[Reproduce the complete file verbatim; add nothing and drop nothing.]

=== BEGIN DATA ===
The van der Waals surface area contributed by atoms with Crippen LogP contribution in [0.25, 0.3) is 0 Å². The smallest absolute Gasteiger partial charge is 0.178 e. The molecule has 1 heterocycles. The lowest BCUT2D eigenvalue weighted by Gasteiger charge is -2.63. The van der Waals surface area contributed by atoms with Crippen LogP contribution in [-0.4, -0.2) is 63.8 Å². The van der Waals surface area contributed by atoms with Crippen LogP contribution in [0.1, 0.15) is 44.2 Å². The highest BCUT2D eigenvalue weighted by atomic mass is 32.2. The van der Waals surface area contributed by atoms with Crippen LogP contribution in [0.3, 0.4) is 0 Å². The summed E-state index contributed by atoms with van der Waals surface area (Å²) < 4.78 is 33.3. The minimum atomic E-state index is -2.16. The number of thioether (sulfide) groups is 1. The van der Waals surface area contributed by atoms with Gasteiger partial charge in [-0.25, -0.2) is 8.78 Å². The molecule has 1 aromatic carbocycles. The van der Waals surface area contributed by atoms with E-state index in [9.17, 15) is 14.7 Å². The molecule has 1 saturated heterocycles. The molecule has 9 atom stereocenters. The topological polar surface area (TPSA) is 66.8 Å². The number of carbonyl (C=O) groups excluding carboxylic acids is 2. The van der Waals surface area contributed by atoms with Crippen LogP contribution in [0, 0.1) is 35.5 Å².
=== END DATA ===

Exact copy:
The van der Waals surface area contributed by atoms with Crippen LogP contribution in [0.25, 0.3) is 0 Å². The smallest absolute Gasteiger partial charge is 0.178 e. The molecule has 1 heterocycles. The lowest BCUT2D eigenvalue weighted by Gasteiger charge is -2.63. The van der Waals surface area contributed by atoms with Crippen LogP contribution in [-0.4, -0.2) is 63.8 Å². The van der Waals surface area contributed by atoms with Crippen LogP contribution in [0.1, 0.15) is 44.2 Å². The highest BCUT2D eigenvalue weighted by atomic mass is 32.2. The van der Waals surface area contributed by atoms with Crippen LogP contribution in [0.3, 0.4) is 0 Å². The summed E-state index contributed by atoms with van der Waals surface area (Å²) < 4.78 is 33.3. The minimum atomic E-state index is -2.16. The number of thioether (sulfide) groups is 1. The van der Waals surface area contributed by atoms with Gasteiger partial charge in [-0.25, -0.2) is 8.78 Å². The molecule has 1 aromatic carbocycles. The van der Waals surface area contributed by atoms with E-state index in [9.17, 15) is 14.7 Å². The molecule has 1 saturated heterocycles. The molecule has 9 atom stereocenters. The topological polar surface area (TPSA) is 66.8 Å². The number of carbonyl (C=O) groups excluding carboxylic acids is 2. The van der Waals surface area contributed by atoms with Crippen LogP contribution in [0, 0.1) is 35.5 Å².